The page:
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UK Booze Consumption Shows Biggest Drop In 60 Years

September 4, 2010

Britons, infamous for their binge-drinking, broke tradition last year with less alcohol consumption in the country, showing the biggest fall since 1948, according to industry figures Friday.

Health concerns and the recession brought on a six percent decline in 2009, becoming the fourth annual drop in five years, figures released by the British Beer and Pub Association (BBPA) showed.

Consumption of alcohol remained below the European Union average in Britain, BBPA said, which relied mainly on statistics from Britain’s taxes and customs agency.

The BBPA added, however, that 39 percent of British men and 31 percent of women still drank more than the recommended daily amount of alcohol.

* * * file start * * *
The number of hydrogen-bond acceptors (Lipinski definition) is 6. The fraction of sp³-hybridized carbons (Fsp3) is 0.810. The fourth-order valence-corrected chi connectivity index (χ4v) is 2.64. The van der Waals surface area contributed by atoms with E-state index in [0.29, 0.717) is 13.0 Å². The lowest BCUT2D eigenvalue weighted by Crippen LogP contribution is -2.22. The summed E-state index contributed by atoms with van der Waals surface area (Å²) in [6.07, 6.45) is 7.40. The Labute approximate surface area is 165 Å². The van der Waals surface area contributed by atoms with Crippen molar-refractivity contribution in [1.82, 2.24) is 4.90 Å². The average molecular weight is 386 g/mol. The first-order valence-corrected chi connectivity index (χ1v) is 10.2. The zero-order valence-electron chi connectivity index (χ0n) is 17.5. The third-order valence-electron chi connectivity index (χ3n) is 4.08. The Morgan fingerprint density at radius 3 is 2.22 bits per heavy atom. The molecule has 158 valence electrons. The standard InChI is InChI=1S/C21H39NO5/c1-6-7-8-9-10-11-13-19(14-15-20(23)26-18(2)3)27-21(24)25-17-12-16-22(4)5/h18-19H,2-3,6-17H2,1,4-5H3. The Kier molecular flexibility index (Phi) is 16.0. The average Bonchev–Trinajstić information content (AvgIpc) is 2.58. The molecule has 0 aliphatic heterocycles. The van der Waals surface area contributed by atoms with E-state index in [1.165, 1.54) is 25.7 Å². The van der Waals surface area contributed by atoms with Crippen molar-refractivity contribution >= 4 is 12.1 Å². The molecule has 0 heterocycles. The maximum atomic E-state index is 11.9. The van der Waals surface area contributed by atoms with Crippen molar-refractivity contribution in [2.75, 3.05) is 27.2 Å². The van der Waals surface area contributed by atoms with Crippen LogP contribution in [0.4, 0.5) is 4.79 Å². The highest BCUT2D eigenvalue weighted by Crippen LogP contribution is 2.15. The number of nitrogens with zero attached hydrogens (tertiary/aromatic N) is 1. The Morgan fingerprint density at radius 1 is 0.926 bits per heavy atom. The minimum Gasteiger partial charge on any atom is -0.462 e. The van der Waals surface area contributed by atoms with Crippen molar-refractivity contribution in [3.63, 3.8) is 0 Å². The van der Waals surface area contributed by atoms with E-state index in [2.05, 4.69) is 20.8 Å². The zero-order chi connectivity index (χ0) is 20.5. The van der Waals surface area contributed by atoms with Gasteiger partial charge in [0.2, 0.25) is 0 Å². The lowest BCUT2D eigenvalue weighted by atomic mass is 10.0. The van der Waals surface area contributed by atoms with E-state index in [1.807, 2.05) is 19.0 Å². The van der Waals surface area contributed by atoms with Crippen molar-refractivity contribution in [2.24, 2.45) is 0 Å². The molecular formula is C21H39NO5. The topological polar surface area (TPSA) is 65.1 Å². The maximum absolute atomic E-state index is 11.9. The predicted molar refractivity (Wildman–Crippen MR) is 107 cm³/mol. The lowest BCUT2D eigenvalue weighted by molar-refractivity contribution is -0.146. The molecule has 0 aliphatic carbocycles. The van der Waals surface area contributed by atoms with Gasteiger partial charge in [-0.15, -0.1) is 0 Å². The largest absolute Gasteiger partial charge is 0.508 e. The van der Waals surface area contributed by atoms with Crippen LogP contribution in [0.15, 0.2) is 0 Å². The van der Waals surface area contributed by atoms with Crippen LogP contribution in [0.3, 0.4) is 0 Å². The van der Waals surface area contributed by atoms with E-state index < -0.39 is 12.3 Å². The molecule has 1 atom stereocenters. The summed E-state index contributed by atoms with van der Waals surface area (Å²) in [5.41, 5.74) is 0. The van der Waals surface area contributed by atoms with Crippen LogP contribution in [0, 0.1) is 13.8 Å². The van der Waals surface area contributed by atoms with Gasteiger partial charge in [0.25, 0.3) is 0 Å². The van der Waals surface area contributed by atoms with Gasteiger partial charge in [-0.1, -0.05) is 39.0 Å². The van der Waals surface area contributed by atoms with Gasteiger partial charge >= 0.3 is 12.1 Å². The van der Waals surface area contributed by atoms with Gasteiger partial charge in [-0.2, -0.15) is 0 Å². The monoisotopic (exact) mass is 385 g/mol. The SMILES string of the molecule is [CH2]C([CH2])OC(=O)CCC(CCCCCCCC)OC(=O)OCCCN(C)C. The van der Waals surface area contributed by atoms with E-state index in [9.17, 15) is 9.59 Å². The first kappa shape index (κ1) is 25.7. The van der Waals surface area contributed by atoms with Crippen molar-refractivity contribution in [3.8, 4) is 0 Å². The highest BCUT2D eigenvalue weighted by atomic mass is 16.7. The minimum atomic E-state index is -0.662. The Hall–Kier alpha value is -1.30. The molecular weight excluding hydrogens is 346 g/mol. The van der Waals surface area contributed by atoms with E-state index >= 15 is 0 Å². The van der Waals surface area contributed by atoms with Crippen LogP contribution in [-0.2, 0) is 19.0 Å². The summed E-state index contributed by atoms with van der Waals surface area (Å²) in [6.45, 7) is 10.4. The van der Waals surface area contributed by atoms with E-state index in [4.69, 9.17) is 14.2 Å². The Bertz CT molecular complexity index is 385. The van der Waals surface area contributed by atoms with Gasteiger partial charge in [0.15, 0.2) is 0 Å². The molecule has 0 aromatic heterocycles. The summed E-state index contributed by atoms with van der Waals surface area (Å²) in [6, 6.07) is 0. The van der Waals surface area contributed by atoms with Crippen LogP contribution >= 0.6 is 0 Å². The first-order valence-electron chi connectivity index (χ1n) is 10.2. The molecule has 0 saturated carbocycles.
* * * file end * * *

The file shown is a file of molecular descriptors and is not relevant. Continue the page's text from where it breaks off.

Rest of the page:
“These figures will confound many pundits, as yet again they confirm that as a nation, we are not drinking more. Those who suggest otherwise need to focus on the hard facts,” said BBPA chief executive Brigid Simmonds in a statement.

As a whole, British drinkers are consuming 13 percent less booze than n 2004, the association said.

British authorities have long struggled to keep binge-drinking at a minimum. Many town centers have been made no-drinking zones of Weekend nights, and authorities have introduced so-called “continental style” moderate drinking habits.

The new coalition government has proposed minimum prices on alcohol to tackle the issue and is also set to toss out the country’s 24-hour drinking laws.

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